In 2011, Google bought an “aggregator” or the price comparison site BeatThatQuote for £ 37.7 million. The site won an award for best start-up in 2006 and was ranked as the UK’s most rapidly growing website in 2007 in a report from Nielsen Online. Since then the market for car insurance and mortgages has changed forever in the UK. Quite suddenly, it is the relationship we have with Google that will determine which car insurance policy the customer takes out. It goes without saying that it is hard for the insurance companies who often have a dialogue with their customer once a year, when the premium is about to be renewed, and will have difficulty in competing with Google. It is also a challenge for the competing price comparison sites. So what is Google doing? Well, they give the customer the option to choose a car insurance policy that suits them best. Nothing strange. No hidden commissions or kick-backs. Google’s established business model of offering adverts works on the site at least as well as before.
In Sweden, we have seen a couple of price comparison sites that offer different insurances mostly within non life insurance. A possible ban on commissions, have been created an interest for them to also begin comparing personal risk products. Experiences from the UK according to our expert Mike Jennings, indicate that customers often choose prices in a comparison of the company’s premium before completing a health declaration and risk assessment. This has meant that some companies with really low premiums have tighter risk assessment criteria and the customer may not sign; few customers then manage to complete an additional health declaration are therefore left without cover. Other companies have followed suit which has led the company’s products becoming more similar. A further consequence is that the companies that have questions about the applicant who has been denied insurance with another company now have a different and more diffuse meaning. The companies that denied insurance are more important because of the criteria rather than those who are denied. If the rule remains, the company risks denying someone for the “wrong reason”.
What the situation will be in Sweden remains to be seen, but we have noticed that the actors are beginning to adapt their processes. We see among other things a transfer from Big T – where teleunderwriting is done for all applicants to Small t, where teleunderwriting is done for those people who do not have a clean bill of health. Some actors have therefore introduced some form of automated risk assessment via digital questionnaires, often with a limited number of questions. But there is room for continued streamlining of the process for handling health declarations and automated risk assessment. In the UK, the insurance companies started a “quote portal” where the company presented its clear case premium and it is from here that many aggregators get their prices. But this means that they must implement each company’s health declaration and risk assessment in order to obtain a “binding” fee on the premium. Whether we get to see one of the insurance companies’ common premium portals (unlike premium centres) or if the time is not ripe for a more sophisticated solution which makes up for many of the shortcomings which we saw during the year in the UK remains to be seen. We have brought in the help of Mike Jennings as we are now developing a solution to streamline and redefine the process for automated risk assessment.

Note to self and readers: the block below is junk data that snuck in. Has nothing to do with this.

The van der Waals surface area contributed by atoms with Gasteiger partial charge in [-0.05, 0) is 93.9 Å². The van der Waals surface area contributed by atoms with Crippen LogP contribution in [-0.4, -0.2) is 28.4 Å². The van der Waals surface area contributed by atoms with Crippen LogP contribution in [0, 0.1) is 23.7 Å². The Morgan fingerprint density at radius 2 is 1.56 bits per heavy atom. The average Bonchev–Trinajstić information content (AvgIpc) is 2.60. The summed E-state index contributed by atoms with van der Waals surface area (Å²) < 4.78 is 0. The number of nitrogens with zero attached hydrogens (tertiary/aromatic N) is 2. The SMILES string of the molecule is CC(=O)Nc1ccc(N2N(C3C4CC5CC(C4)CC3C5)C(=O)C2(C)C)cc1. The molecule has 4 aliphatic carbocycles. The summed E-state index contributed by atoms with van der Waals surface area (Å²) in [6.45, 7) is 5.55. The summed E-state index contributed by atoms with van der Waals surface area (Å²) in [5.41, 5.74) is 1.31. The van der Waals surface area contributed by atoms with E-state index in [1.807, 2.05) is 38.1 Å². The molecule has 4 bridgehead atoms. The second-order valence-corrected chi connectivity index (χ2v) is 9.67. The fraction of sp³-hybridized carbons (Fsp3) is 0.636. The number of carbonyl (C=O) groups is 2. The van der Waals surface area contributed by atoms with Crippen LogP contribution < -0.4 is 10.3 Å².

“Digital disruption describes the collision that’s happening as consumers rapidly embrace new technologies to make their lives easier and companies of all sizes use those new technologies to offer people better experiences – better ways to bank, to read, to fall in love, to live their lives. All of these things are accelerating so quickly that it’s breaking or disrupting the old ways that we used to do these things and it’s disrupting the ways that businesses operate. Companies that participate in this change will succeed, but those that don’t join in the disruption will find that they are no longer relevant to their customers.” Read more in the article below, Customers first. Digital disruption explained by James McQuivey at Forrester.